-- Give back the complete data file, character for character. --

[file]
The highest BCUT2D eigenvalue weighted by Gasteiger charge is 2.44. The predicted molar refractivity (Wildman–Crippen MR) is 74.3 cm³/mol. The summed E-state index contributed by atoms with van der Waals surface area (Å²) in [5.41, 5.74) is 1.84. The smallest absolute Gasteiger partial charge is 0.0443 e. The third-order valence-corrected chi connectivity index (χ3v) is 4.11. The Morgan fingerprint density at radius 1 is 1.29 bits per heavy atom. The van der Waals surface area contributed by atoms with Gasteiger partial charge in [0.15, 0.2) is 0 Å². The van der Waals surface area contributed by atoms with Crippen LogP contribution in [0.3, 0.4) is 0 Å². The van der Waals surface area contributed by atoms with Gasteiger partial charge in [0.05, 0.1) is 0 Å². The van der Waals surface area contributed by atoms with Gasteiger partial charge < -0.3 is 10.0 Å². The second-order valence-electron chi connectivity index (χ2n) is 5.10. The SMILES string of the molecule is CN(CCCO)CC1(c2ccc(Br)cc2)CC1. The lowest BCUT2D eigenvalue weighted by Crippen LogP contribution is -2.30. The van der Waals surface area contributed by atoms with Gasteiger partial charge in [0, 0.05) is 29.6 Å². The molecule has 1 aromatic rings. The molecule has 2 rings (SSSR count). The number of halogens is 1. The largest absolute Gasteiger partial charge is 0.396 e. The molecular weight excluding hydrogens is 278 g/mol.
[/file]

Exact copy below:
The highest BCUT2D eigenvalue weighted by Gasteiger charge is 2.44. The predicted molar refractivity (Wildman–Crippen MR) is 74.3 cm³/mol. The summed E-state index contributed by atoms with van der Waals surface area (Å²) in [5.41, 5.74) is 1.84. The smallest absolute Gasteiger partial charge is 0.0443 e. The third-order valence-corrected chi connectivity index (χ3v) is 4.11. The Morgan fingerprint density at radius 1 is 1.29 bits per heavy atom. The van der Waals surface area contributed by atoms with Gasteiger partial charge in [0.15, 0.2) is 0 Å². The van der Waals surface area contributed by atoms with Crippen LogP contribution in [0.3, 0.4) is 0 Å². The van der Waals surface area contributed by atoms with Gasteiger partial charge in [0.05, 0.1) is 0 Å². The van der Waals surface area contributed by atoms with Gasteiger partial charge < -0.3 is 10.0 Å². The second-order valence-electron chi connectivity index (χ2n) is 5.10. The SMILES string of the molecule is CN(CCCO)CC1(c2ccc(Br)cc2)CC1. The lowest BCUT2D eigenvalue weighted by Crippen LogP contribution is -2.30. The van der Waals surface area contributed by atoms with Gasteiger partial charge in [0, 0.05) is 29.6 Å². The molecule has 1 aromatic rings. The molecule has 2 rings (SSSR count). The number of halogens is 1. The largest absolute Gasteiger partial charge is 0.396 e. The molecular weight excluding hydrogens is 278 g/mol.